“In the past, the party relied on a system called “dongan” or personal file — millions of dossiers on citizens filled with personal information ranging from comments made in high school to remarks made to coworkers.”

“The heart of the SCS is the more than 200 million video cameras… all networked to vast stores of personal data sifted by increasingly advanced data mining software.”

A recent Guardian article reported that China’s predictive policing led to the internment of Muslim minorities for “transgressions that include simply being young, or speaking to a sibling living abroad”.  China’s massive database, Integrated Joint Operations Platform (IJOP), “includes information ranging from people’s physical characteristics to the colour of their car and their personal preference of using the front or back door to enter their house…”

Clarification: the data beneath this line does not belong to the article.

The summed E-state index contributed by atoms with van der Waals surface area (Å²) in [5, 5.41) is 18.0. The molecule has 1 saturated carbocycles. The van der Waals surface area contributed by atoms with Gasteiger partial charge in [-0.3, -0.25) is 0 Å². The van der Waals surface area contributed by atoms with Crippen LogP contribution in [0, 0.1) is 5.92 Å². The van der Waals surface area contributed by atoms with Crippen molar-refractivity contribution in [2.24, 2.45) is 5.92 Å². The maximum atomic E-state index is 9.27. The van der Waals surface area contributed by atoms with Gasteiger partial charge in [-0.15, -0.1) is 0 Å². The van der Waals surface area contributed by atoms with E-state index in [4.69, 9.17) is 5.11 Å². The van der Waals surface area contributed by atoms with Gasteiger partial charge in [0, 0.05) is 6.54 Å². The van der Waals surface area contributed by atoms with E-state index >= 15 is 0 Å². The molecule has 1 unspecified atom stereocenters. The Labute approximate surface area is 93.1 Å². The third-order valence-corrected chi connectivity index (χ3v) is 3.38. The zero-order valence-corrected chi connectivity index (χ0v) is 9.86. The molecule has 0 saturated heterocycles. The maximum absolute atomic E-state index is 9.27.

Pasco County’s intelligence-led policing on children reeks of hidden dossiers including created data (e.g. scoring) that might not be true or accurate.  How many other Florida counties are using similar techniques?

Using predictive tools to label an individual child as “at-risk for developing into a chronic recidivist offender” based on statistical modeling or predictive scoring models is downright sickening and should alarm all citizens and parents.  The policies, laws, and agreements with school districts that have allowed and enabled this kind of unethical activity and behavior to occur must be reversed.  This kind of activity is not American; it is communism.